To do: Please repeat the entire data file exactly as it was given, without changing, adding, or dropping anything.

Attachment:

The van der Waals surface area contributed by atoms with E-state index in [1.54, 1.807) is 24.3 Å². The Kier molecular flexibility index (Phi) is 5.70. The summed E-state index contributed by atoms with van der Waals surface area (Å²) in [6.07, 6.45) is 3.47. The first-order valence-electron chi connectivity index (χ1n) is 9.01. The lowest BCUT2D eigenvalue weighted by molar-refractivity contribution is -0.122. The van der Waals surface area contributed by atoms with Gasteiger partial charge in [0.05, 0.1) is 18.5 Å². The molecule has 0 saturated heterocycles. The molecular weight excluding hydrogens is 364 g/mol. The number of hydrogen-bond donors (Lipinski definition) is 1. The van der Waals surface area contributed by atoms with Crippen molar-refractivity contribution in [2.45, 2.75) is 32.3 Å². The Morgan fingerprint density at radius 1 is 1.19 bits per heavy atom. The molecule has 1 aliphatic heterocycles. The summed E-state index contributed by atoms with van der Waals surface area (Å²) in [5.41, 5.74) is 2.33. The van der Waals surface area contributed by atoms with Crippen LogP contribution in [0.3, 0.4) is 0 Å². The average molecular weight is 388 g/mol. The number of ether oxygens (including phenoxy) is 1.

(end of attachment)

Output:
The van der Waals surface area contributed by atoms with E-state index in [1.54, 1.807) is 24.3 Å². The Kier molecular flexibility index (Phi) is 5.70. The summed E-state index contributed by atoms with van der Waals surface area (Å²) in [6.07, 6.45) is 3.47. The first-order valence-electron chi connectivity index (χ1n) is 9.01. The lowest BCUT2D eigenvalue weighted by molar-refractivity contribution is -0.122. The van der Waals surface area contributed by atoms with Gasteiger partial charge in [0.05, 0.1) is 18.5 Å². The molecule has 0 saturated heterocycles. The molecular weight excluding hydrogens is 364 g/mol. The number of hydrogen-bond donors (Lipinski definition) is 1. The van der Waals surface area contributed by atoms with Crippen molar-refractivity contribution in [2.45, 2.75) is 32.3 Å². The Morgan fingerprint density at radius 1 is 1.19 bits per heavy atom. The molecule has 1 aliphatic heterocycles. The summed E-state index contributed by atoms with van der Waals surface area (Å²) in [5.41, 5.74) is 2.33. The van der Waals surface area contributed by atoms with Crippen LogP contribution in [0.3, 0.4) is 0 Å². The average molecular weight is 388 g/mol. The number of ether oxygens (including phenoxy) is 1.